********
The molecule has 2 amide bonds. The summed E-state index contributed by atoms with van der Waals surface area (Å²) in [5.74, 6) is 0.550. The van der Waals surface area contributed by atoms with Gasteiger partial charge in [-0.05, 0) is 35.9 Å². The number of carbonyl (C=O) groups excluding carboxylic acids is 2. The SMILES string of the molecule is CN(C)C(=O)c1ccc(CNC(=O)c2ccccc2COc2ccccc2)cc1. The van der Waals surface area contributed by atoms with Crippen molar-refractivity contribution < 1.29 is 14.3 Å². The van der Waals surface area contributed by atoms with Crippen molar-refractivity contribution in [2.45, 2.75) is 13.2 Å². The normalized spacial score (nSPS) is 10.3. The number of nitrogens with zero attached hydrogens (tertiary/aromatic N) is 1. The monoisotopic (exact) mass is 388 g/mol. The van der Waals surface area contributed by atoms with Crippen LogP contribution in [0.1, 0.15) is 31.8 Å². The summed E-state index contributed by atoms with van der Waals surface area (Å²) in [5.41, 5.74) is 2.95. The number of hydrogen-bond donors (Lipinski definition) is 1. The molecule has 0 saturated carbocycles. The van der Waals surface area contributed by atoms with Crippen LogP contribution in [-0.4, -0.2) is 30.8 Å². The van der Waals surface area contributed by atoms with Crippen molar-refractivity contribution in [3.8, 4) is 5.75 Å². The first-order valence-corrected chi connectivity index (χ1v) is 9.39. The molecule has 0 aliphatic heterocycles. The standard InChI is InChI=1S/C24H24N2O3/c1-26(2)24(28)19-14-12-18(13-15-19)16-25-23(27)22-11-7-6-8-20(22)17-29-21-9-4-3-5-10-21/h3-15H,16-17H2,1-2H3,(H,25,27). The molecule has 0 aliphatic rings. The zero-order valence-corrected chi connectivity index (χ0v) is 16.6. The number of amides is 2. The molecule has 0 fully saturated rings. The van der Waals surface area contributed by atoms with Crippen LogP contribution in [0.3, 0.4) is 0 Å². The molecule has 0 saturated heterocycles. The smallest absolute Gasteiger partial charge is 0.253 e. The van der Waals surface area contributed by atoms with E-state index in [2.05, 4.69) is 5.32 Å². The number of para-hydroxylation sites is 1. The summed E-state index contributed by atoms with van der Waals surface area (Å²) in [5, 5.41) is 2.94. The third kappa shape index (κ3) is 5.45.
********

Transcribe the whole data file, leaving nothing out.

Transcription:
The molecule has 2 amide bonds. The summed E-state index contributed by atoms with van der Waals surface area (Å²) in [5.74, 6) is 0.550. The van der Waals surface area contributed by atoms with Gasteiger partial charge in [-0.05, 0) is 35.9 Å². The number of carbonyl (C=O) groups excluding carboxylic acids is 2. The SMILES string of the molecule is CN(C)C(=O)c1ccc(CNC(=O)c2ccccc2COc2ccccc2)cc1. The van der Waals surface area contributed by atoms with Crippen molar-refractivity contribution < 1.29 is 14.3 Å². The van der Waals surface area contributed by atoms with Crippen molar-refractivity contribution in [2.45, 2.75) is 13.2 Å². The normalized spacial score (nSPS) is 10.3. The number of nitrogens with zero attached hydrogens (tertiary/aromatic N) is 1. The monoisotopic (exact) mass is 388 g/mol. The van der Waals surface area contributed by atoms with Crippen LogP contribution in [0.1, 0.15) is 31.8 Å². The summed E-state index contributed by atoms with van der Waals surface area (Å²) in [5.41, 5.74) is 2.95. The number of hydrogen-bond donors (Lipinski definition) is 1. The molecule has 0 saturated carbocycles. The van der Waals surface area contributed by atoms with Crippen LogP contribution in [-0.4, -0.2) is 30.8 Å². The van der Waals surface area contributed by atoms with Crippen molar-refractivity contribution in [3.8, 4) is 5.75 Å². The first-order valence-corrected chi connectivity index (χ1v) is 9.39. The molecule has 0 aliphatic heterocycles. The standard InChI is InChI=1S/C24H24N2O3/c1-26(2)24(28)19-14-12-18(13-15-19)16-25-23(27)22-11-7-6-8-20(22)17-29-21-9-4-3-5-10-21/h3-15H,16-17H2,1-2H3,(H,25,27). The molecule has 0 aliphatic rings. The zero-order valence-corrected chi connectivity index (χ0v) is 16.6. The number of amides is 2. The molecule has 0 fully saturated rings. The van der Waals surface area contributed by atoms with Crippen LogP contribution in [0.3, 0.4) is 0 Å². The molecule has 0 saturated heterocycles. The smallest absolute Gasteiger partial charge is 0.253 e. The van der Waals surface area contributed by atoms with E-state index in [2.05, 4.69) is 5.32 Å². The number of para-hydroxylation sites is 1. The summed E-state index contributed by atoms with van der Waals surface area (Å²) in [5, 5.41) is 2.94. The third kappa shape index (κ3) is 5.45.